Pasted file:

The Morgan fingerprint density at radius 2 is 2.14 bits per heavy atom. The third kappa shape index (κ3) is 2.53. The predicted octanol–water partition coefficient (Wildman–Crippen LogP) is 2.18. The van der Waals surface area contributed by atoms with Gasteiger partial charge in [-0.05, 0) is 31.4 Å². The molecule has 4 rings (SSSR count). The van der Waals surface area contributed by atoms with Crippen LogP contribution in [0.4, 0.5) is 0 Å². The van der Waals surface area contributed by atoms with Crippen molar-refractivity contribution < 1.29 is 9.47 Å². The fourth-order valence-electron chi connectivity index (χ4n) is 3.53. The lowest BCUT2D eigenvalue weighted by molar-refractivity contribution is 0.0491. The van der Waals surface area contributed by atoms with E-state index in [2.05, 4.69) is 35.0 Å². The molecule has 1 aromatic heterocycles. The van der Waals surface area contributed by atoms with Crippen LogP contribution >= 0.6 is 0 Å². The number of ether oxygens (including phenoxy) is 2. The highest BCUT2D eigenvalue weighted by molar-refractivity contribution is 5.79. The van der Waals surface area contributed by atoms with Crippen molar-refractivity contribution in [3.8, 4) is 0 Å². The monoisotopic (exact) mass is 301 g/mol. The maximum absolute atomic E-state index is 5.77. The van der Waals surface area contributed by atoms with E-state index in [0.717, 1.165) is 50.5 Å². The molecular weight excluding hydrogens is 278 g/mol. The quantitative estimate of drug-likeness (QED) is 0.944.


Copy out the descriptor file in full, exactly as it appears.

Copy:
The Morgan fingerprint density at radius 2 is 2.14 bits per heavy atom. The third kappa shape index (κ3) is 2.53. The predicted octanol–water partition coefficient (Wildman–Crippen LogP) is 2.18. The van der Waals surface area contributed by atoms with Gasteiger partial charge in [-0.05, 0) is 31.4 Å². The molecule has 4 rings (SSSR count). The van der Waals surface area contributed by atoms with Crippen LogP contribution in [0.4, 0.5) is 0 Å². The van der Waals surface area contributed by atoms with Crippen molar-refractivity contribution < 1.29 is 9.47 Å². The fourth-order valence-electron chi connectivity index (χ4n) is 3.53. The lowest BCUT2D eigenvalue weighted by molar-refractivity contribution is 0.0491. The van der Waals surface area contributed by atoms with E-state index in [2.05, 4.69) is 35.0 Å². The molecule has 1 aromatic heterocycles. The van der Waals surface area contributed by atoms with Crippen LogP contribution >= 0.6 is 0 Å². The number of ether oxygens (including phenoxy) is 2. The highest BCUT2D eigenvalue weighted by molar-refractivity contribution is 5.79. The van der Waals surface area contributed by atoms with Crippen molar-refractivity contribution in [3.8, 4) is 0 Å². The monoisotopic (exact) mass is 301 g/mol. The maximum absolute atomic E-state index is 5.77. The van der Waals surface area contributed by atoms with E-state index in [0.717, 1.165) is 50.5 Å². The molecular weight excluding hydrogens is 278 g/mol. The quantitative estimate of drug-likeness (QED) is 0.944.